Monday, July 06, 2009

On style

Patrick Kurp closes a typically fine discussion of the Anglo-Russian novelist William Gerhardie by quoting him on style:

A writer’s style is the measure of his personality, and cannot be acquired consciously. It shows unmistakably what you are: gives you away for what you are.Michael Oakeshott, his six-years-younger contemporary, says something similar. “Not to detect a man’s style,” he writes, “is to have missed three-quarters of his actions and utterances; and not to have acquired a style is to have shut oneself off from the ability to convey any but the crudest meanings.”[1]

A writer’s style is the most effective means of identifying him. Yet style is neglected in literary criticism and education. It has been replaced by racial or ethnic identity and its cousins gender and class. A writer is identified, not by detecting his unique and peculiar style, but by identifying him with a physiological category or social group with which he may share only superficial resemblances. This eliminates any need to wrestle with his thought, which might distinguish him from the group.

The problem, of course, is how to define style. In his introduction to an anthology on the problem, J. V. Cunningham shows that there are three basic kinds of definition—negative, affirmative, and neutral. Benedetto Croce is advanced as a spokesman for the first, holding that “how a thing is expressed is indistinguishable from the expression. . . .” Cicero and “Longinus” represent the second view; for them style appears but seldom, but when it does it deserves praise. The “neutral concept” is that “everything has style, though one may contrast various styles and find this good and that bad.”[2]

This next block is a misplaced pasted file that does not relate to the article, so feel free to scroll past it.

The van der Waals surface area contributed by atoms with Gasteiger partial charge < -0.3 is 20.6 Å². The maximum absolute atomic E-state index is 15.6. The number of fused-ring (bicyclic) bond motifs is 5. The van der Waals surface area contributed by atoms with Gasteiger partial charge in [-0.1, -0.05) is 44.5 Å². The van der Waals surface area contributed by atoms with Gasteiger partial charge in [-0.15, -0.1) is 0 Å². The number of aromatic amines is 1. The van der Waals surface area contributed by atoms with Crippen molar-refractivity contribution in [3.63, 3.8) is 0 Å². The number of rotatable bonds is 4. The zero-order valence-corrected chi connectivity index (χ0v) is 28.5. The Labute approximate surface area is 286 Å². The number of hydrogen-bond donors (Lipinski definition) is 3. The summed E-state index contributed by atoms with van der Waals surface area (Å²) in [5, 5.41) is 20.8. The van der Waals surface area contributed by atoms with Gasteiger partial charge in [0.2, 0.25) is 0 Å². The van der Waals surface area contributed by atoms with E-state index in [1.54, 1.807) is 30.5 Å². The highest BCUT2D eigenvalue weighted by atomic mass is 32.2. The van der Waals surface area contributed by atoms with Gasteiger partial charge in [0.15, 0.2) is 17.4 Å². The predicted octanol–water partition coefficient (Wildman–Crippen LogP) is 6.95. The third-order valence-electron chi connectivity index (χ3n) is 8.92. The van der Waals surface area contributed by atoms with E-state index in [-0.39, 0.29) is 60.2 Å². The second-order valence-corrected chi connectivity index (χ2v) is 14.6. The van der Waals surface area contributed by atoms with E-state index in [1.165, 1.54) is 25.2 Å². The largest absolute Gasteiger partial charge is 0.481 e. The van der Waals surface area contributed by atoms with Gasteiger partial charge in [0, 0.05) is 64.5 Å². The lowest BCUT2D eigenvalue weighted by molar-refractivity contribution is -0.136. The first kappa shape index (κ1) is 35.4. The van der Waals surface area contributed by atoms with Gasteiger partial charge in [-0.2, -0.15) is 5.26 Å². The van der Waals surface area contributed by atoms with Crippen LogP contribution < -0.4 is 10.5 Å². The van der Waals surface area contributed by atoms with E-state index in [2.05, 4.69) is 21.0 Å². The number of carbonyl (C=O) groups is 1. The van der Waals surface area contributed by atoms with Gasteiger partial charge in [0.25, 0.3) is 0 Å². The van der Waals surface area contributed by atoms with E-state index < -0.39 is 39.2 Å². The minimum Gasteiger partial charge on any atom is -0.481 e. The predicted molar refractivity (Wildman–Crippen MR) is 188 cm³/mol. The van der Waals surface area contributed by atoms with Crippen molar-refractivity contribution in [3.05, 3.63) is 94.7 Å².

My own is a neutral conception of style. Gerhardie and Oakeshott, quoted above, are affirmative: a style is a good thing to have. (To rephrase from my point of view: a good style is a good thing to have.) Style is the trace of mind, or what the Jews call sekhel, implying native shrewdness in addition to intelligence. What logic is to reasoning so style is to writing. It is where a man takes hold of a subject, how he turns it over, when he pauses and when he hurries on. A return to style from the fumbling of identity would also make it possible to distinguish a man’s thought from what he is saying. For style, as I would define it, is the stance and tempo of a mind.
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[1] Michael Oakeshott, “Learning and Teaching,” in The Voice of Liberal Learning, ed. Timothy Fuller (New Haven: Yale University Press, 1989), p. 56.

[2] J. V. Cunningham, “The Problem of Style,” in Collected Essays (Chicago: Swallow Press, 1976), pp. 251–52.

4 comments:

KevinSpeaks said...

Style is the most important part of literature. And I agree with Gerhardie definition but I also see it in a neutral light. Everyone has style and it can be good or bad. Though I don't think it is something that can really be taught or worked on. An author can just read and write and develop through time. It isn't something that can be intentionally changed. And I think because of that it is often overlooked.

Rosin said...

An optimally effective style is not easy to articulate, although it's not hard for a good reader to sense. Identity may have supplanted it, in part, because it's so easy to articulate, and our culture seems to have an addiction to ease.

While it would be shameful were identity to be ignored, it seems even more shameful were it to overshadow everything that is more nuanced and less readily articulatable.

D. G. Myers said...

Unless the author’s racial or ethnic identity is demonstrably relevant, why should it not be ignored?

Rosin said...

We should consider if it's relevant, which means not ignoring it. If it turns out not to be relevant -- as it sometimes is (although I haven't considered the extent to which that's so) -- it should be ignored. But to ignore it without consideration of its relevance strikes me as unfortunate.

How often do you think it's relevant? Would you say "never" because we should only be mindful of what happens within the text and forget the author? I can accept that, if that's what you're saying. I'm still trying to figure out the extent to which this concept is workable, especially insofar as is pertains to the teaching of literature to young people.